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East Timor: The World Must Act Or Be Complicit In The Killing

(New York) Human Rights Watch today charged that Western governments were not doing all they could to stop the violence spreading across East Timor in the wake of the vote in favor of independence there last week.

"Indonesia seems bent on leaving East Timor the same bloody way it went in," said Sidney Jones, Asia director of Human Rights Watch. "Western governments will be complicit in the killing if they fail to use any and every means possible to force the Indonesian government to either stop the militia violence or allow international peacekeepers in."

Jones dismissed as "nonsense" the suggestion that the militias—created, supported, and armed by the Indonesian army—were beyond Jakarta's control or that they were acting at the behest of "rogue" elements of the armed forces. "The only evidence one needs of Jakarta's involvement is that some 15,000 army and police are in East Timor doing absolutely nothing to stop the terror, arrest the perpetrators, or protect the victims."

"This shows every sign of being planned and coordinated beforehand," she said. "The Indonesian army may be trying to teach a lesson not only to the East Timorese but to the people of Aceh and Irian Jaya. The lesson is: if you seek separation from Indonesia, even if support for separation is overwhelming, we will destroy you, and no outside power will come to your aid." She said it was absurd to explain the violence simply in terms of the pro-Indonesia militias being poor losers.

The increasing invective over the last week in the Indonesian press and on the part of Jakarta-based politicians against the United Nations, Australia, and the U.S. was serving to discredit those most visibly involved in the referendum process.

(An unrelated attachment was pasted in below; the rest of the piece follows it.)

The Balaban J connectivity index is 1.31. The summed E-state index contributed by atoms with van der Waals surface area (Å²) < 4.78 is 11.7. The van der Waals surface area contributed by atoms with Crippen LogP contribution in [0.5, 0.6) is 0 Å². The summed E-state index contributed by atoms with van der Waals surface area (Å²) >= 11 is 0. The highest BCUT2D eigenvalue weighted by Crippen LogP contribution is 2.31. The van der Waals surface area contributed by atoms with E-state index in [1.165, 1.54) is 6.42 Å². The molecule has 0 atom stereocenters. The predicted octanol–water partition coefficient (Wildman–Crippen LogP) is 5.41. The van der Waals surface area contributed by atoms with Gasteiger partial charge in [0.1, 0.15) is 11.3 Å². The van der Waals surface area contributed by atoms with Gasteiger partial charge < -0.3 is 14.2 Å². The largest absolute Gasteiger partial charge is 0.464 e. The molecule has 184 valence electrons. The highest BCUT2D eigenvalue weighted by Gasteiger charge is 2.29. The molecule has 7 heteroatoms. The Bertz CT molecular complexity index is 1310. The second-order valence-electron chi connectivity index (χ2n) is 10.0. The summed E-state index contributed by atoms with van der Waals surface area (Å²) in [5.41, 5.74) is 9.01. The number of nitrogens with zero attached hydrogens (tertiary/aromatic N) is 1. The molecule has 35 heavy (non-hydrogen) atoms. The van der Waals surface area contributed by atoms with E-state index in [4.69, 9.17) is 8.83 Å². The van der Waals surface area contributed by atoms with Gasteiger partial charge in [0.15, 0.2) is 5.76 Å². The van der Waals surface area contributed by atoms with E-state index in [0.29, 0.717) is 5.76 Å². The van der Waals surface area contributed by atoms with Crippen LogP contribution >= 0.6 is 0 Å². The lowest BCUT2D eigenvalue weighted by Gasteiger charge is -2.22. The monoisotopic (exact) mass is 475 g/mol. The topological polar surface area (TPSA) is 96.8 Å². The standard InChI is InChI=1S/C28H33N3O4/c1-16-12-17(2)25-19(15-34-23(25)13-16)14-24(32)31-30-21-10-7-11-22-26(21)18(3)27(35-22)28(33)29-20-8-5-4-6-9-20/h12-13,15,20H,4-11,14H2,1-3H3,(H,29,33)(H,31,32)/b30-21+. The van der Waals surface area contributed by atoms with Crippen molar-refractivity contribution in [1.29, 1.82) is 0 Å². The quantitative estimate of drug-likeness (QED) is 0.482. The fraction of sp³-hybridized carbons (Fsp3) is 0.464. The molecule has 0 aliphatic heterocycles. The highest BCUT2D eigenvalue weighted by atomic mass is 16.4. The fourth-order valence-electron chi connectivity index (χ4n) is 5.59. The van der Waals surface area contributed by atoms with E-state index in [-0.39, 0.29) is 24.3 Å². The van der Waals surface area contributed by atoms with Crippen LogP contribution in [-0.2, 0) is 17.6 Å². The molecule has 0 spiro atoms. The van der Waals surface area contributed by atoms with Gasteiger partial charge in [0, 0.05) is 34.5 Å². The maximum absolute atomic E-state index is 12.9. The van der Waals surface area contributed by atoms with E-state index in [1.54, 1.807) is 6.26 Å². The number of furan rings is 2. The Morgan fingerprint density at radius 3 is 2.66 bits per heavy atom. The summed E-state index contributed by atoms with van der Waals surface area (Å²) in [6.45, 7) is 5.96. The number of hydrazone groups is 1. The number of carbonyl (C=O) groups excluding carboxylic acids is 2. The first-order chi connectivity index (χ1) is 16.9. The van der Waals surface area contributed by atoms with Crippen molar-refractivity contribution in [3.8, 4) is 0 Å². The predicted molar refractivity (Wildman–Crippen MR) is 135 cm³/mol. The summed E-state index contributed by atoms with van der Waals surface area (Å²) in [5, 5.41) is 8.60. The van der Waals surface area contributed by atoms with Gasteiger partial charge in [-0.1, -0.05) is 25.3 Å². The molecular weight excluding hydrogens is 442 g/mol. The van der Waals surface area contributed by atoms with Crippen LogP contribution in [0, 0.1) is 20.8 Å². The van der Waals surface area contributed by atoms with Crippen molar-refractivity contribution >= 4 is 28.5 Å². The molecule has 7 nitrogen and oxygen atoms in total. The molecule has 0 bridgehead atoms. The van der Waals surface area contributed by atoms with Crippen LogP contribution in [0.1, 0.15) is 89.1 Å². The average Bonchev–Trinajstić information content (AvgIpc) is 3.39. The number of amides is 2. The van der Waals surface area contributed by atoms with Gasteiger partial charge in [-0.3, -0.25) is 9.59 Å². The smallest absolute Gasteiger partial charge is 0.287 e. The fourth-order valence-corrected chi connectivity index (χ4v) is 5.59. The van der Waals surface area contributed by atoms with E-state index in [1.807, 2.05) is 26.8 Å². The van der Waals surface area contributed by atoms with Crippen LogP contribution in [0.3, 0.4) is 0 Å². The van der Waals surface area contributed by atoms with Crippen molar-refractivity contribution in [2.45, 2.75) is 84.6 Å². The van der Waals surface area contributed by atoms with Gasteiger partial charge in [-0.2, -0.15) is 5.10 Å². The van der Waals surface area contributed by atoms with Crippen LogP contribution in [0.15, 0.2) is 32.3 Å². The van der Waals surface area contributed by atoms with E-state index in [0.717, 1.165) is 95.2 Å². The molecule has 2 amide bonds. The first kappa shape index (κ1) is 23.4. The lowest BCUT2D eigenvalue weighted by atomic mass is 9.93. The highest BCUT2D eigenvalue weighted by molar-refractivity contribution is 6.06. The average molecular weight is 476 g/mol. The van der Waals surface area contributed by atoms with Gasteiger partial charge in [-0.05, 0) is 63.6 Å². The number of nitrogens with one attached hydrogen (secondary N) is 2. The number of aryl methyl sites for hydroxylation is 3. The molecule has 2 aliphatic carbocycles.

Human Rights Watch said Indonesia's major donors and trading parners, including the U.S., Australia, Japan, and the European Union should agree on coordinated and targeted sanctions, including suspension of direct budgetary support and other forms of non-humanitarian aid. That aid would be resumed if and when the violence was brought under control. Since it appeared that the Indonesian army had no intention of bringing the militias to heel, Human Rights Watch said, the leverage should be used to persuade President Habibie to accept an emergency international peacekeeping force.

Military training and transfers of equipment—such as U.S.$5 million in aircraft parts pending from the U.S.—should also be halted. At the Asia Pacific Economic Cooperation (APEC) summit convening in New Zealand later this week the crisis in East Timor, and coordinating sanctions should be a top priority.

The main arguments against a peacekeeping force thus far have been that Indonesia would never agree (and without Indonesia's agreement, the Security Council would never approve), and that it would take too long to deploy. Australia, New Zealand, Portugal, and the United Kingdom have been reported at various times to be considering such a force that some have termed a "Coalition of the Willing," the bulk of whose forces would almost certainly have to come from Australia. If Indonesia gave a green light, a rapid deployment would probably be possible. But as of Sunday afternoon New York time, there was no evidence that the Indonesian government had changed its stance of rejecting international peacekeepers.

In the meantime, East Timorese are being attacked in the schools and church compounds where they have sought refuge, most international journalists have left, and by Sunday evening Dili time, the militias were in control of most of the territory.

"The international community paid for this referendum to happen," said Jones. "It sent more than 1,000 expatriate staff to Dili as part of the United Nations Mission in East Timor and hired more than 4,000 local staff, all of whom are in serious danger of militia attack because of their UNAMET association. Its failure to even try to use maximum leverage has turned these people into sitting ducks for militia gunfire."

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